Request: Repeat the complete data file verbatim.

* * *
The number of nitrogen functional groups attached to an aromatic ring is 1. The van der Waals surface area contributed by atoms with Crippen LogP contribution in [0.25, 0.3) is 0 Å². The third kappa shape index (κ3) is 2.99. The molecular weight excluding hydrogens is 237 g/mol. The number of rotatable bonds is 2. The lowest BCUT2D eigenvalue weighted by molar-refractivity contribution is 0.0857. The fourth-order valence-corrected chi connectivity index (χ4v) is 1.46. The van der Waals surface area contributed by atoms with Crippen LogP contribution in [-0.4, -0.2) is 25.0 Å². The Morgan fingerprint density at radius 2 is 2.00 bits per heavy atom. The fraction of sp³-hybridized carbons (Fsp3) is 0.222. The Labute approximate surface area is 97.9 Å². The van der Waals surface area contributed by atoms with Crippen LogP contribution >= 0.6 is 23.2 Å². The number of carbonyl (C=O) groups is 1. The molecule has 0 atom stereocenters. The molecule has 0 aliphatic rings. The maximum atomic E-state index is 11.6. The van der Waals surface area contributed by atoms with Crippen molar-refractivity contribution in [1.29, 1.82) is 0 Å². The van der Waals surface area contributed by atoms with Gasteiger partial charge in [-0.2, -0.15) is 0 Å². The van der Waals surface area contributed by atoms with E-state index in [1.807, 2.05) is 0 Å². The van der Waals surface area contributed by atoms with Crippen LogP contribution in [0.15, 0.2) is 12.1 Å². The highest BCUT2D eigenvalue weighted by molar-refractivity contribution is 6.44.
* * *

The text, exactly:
The number of nitrogen functional groups attached to an aromatic ring is 1. The van der Waals surface area contributed by atoms with Crippen LogP contribution in [0.25, 0.3) is 0 Å². The third kappa shape index (κ3) is 2.99. The molecular weight excluding hydrogens is 237 g/mol. The number of rotatable bonds is 2. The lowest BCUT2D eigenvalue weighted by molar-refractivity contribution is 0.0857. The fourth-order valence-corrected chi connectivity index (χ4v) is 1.46. The van der Waals surface area contributed by atoms with Crippen LogP contribution in [-0.4, -0.2) is 25.0 Å². The Morgan fingerprint density at radius 2 is 2.00 bits per heavy atom. The fraction of sp³-hybridized carbons (Fsp3) is 0.222. The Labute approximate surface area is 97.9 Å². The van der Waals surface area contributed by atoms with Crippen LogP contribution >= 0.6 is 23.2 Å². The number of carbonyl (C=O) groups is 1. The molecule has 0 atom stereocenters. The molecule has 0 aliphatic rings. The maximum atomic E-state index is 11.6. The van der Waals surface area contributed by atoms with Crippen molar-refractivity contribution in [1.29, 1.82) is 0 Å². The van der Waals surface area contributed by atoms with Gasteiger partial charge in [-0.2, -0.15) is 0 Å². The van der Waals surface area contributed by atoms with E-state index in [1.807, 2.05) is 0 Å². The van der Waals surface area contributed by atoms with Crippen LogP contribution in [0.15, 0.2) is 12.1 Å². The highest BCUT2D eigenvalue weighted by molar-refractivity contribution is 6.44.